Affective instability and impulsivity are likely part of the mechanism of why childhood abuse increases risk of poorer clinical course in bipolar disorder, with each showing some selectivity in pathways. They are potential novel targets for intervention to improve outcome in bipolar disorder.
The efficient and effective movement of research into practice is acknowledged as crucial to improving population health and assuring return on investment in healthcare research. The National Center for Advancing Translational Science which sponsors Clinical and Translational Science Awards (CTSA) recognizes that dissemination and implementation (D&I) sciences have matured over the last 15 years and are central to its goals to shift academic health institutions to better align with this reality. In 2016, the CTSA Collaboration and Engagement Domain Task Force chartered a D&I Science Workgroup to explore the role of D&I sciences across the translational research spectrum. This special communication discusses the conceptual distinctions and purposes of dissemination, implementation, and translational sciences. We propose an integrated framework and provide real-world examples for articulating the role of D&I sciences within and across all of the translational research spectrum. The framework’s major proposition is that it situates D&I sciences as targeted “sub-sciences” of translational science to be used by CTSAs, and others, to identify and investigate coherent strategies for more routinely and proactively accelerating research translation. The framework highlights the importance of D&I thought leaders in extending D&I principles to all research stages.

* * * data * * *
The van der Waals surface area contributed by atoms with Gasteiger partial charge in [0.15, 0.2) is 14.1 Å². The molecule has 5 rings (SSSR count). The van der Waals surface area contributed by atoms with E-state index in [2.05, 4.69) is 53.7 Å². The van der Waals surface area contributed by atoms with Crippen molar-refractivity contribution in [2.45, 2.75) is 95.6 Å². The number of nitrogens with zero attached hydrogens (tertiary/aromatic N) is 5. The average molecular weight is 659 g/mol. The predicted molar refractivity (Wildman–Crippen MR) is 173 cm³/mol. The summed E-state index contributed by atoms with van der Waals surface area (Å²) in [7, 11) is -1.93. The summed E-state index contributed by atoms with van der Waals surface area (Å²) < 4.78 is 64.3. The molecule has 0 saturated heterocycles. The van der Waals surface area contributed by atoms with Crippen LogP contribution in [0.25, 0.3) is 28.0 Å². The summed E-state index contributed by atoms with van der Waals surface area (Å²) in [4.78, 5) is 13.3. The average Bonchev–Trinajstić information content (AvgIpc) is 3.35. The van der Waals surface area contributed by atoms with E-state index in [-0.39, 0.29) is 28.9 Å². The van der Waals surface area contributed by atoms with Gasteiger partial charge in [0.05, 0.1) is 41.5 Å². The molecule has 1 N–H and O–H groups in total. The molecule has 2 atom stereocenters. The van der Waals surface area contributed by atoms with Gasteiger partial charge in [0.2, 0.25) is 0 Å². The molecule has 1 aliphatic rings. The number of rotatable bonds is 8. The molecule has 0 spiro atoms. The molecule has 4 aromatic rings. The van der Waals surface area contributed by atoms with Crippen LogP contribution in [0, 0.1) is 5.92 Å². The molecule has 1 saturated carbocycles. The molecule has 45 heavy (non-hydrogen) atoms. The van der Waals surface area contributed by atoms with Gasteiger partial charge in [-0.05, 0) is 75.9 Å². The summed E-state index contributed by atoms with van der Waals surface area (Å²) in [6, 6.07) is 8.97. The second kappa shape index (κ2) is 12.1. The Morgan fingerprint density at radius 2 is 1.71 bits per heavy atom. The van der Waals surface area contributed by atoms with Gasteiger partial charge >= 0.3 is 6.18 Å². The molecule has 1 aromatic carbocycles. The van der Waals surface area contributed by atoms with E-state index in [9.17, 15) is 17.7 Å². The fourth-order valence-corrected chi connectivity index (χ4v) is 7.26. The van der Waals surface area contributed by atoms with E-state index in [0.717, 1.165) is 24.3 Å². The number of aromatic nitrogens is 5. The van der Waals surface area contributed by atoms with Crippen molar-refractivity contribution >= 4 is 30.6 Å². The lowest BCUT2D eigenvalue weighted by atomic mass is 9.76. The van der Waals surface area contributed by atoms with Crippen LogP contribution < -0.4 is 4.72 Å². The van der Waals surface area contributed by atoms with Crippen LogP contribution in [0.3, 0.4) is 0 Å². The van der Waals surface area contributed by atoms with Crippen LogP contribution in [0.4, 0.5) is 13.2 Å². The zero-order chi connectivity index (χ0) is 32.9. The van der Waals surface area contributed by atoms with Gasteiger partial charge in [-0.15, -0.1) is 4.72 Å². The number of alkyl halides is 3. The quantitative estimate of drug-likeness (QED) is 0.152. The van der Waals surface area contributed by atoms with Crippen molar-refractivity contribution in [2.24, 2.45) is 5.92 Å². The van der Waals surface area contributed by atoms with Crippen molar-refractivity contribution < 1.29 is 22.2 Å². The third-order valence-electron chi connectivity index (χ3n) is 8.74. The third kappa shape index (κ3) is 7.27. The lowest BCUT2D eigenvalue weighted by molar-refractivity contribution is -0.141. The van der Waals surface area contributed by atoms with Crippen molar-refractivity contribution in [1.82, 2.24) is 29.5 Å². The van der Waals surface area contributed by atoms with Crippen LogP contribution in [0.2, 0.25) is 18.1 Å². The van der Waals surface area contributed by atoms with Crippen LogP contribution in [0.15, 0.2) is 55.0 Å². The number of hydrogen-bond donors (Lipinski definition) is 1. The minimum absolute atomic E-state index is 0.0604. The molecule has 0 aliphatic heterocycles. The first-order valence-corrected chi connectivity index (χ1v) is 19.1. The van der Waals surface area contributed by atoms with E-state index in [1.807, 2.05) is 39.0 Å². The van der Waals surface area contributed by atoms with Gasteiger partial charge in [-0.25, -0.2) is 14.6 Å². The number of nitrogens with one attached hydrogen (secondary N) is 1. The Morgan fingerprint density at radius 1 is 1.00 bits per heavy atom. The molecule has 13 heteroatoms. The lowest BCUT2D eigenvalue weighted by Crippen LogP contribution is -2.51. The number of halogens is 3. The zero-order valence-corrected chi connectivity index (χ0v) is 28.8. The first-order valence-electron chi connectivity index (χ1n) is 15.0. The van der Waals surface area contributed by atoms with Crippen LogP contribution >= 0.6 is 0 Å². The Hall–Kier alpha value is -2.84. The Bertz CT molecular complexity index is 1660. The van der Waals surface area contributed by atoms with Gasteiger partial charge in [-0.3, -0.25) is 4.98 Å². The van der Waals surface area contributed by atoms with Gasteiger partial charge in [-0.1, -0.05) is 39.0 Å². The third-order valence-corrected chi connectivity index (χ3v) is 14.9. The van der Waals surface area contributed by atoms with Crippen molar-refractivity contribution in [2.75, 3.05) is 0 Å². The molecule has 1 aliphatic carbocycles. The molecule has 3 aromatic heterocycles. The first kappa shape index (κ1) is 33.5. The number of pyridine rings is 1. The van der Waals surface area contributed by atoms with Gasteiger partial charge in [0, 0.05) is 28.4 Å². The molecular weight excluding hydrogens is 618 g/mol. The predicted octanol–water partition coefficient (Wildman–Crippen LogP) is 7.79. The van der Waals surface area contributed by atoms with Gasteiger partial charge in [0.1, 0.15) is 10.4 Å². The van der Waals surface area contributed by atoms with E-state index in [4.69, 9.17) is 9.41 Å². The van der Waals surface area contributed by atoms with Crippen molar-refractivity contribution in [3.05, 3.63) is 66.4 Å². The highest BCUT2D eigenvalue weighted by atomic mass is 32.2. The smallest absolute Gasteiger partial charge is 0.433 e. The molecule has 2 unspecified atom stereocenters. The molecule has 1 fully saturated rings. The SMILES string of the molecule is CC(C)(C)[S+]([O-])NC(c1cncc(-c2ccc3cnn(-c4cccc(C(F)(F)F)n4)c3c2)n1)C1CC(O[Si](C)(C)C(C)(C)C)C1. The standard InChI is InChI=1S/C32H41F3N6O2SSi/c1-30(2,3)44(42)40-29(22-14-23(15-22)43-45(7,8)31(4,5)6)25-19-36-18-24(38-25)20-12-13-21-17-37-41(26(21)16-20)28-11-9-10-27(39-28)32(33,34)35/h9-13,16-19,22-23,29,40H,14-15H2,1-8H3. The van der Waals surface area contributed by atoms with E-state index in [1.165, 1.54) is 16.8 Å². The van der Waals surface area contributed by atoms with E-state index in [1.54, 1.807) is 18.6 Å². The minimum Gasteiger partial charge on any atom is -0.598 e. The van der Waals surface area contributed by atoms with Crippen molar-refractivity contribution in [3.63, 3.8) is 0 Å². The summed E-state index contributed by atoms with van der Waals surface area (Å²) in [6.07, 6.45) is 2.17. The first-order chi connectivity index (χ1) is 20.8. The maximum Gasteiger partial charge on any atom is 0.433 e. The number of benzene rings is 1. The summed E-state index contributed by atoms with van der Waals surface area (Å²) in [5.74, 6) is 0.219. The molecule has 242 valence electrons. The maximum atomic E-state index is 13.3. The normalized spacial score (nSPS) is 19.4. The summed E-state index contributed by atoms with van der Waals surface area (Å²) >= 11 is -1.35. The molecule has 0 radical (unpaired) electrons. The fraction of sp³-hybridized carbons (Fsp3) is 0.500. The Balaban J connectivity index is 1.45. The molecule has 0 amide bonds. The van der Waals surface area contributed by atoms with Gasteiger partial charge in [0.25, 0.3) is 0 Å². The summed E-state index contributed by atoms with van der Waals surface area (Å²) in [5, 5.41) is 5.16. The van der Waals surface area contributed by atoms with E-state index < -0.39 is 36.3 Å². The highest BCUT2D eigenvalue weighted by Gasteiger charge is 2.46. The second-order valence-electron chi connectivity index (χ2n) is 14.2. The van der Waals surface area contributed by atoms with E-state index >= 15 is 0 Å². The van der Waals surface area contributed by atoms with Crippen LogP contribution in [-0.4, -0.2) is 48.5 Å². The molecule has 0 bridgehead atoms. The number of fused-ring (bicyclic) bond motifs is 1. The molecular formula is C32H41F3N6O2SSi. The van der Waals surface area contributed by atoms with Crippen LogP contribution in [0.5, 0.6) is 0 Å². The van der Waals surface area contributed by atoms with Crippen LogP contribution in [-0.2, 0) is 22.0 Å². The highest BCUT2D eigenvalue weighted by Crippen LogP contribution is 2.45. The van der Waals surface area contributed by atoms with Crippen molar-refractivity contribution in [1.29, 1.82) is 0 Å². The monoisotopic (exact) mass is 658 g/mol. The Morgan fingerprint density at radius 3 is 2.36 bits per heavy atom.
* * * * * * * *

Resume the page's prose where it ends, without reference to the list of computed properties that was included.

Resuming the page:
The topology and unsteady behaviour of ventilated and natural cavity flows over a two-dimensional (2-D) wall-mounted fence are investigated for fixed length cavities with varying free-stream velocity using high-speed and still imaging, X-ray densitometry and dynamic surface pressure measurement in two experimental facilities. Cavities in both ventilated and natural flows were found to have a re-entrant jet closure, but not to exhibit large-scale oscillations, yet the irregular small-scale shedding at the cavity closure. Small-scale cavity break-up was associated with a high-frequency broadband peak in the wall pressure spectra, found to be governed by the overlying turbulent boundary layer characteristics, similar to observations from single-phase flow over a forward-facing step. A low-frequency peak reflecting the oscillations in size of the re-entrant jet region, analogous to ‘flapping’ motion in single-phase flow, was found to be modulated by gravity effects (i.e. a Froude number dependence). Likewise, a significant change in cavity behaviour was observed as the flow underwent transition analogous to the transition from sub- to super-critical regime in open-channel flow. Differences in wake topology were examined using shadowgraphy and proper orthogonal decomposition, from which it was found that the size and number of shed structures increased with an increase in free-stream velocity for the ventilated case, while remaining nominally constant in naturally cavitating flow due to condensation of vaporous structures.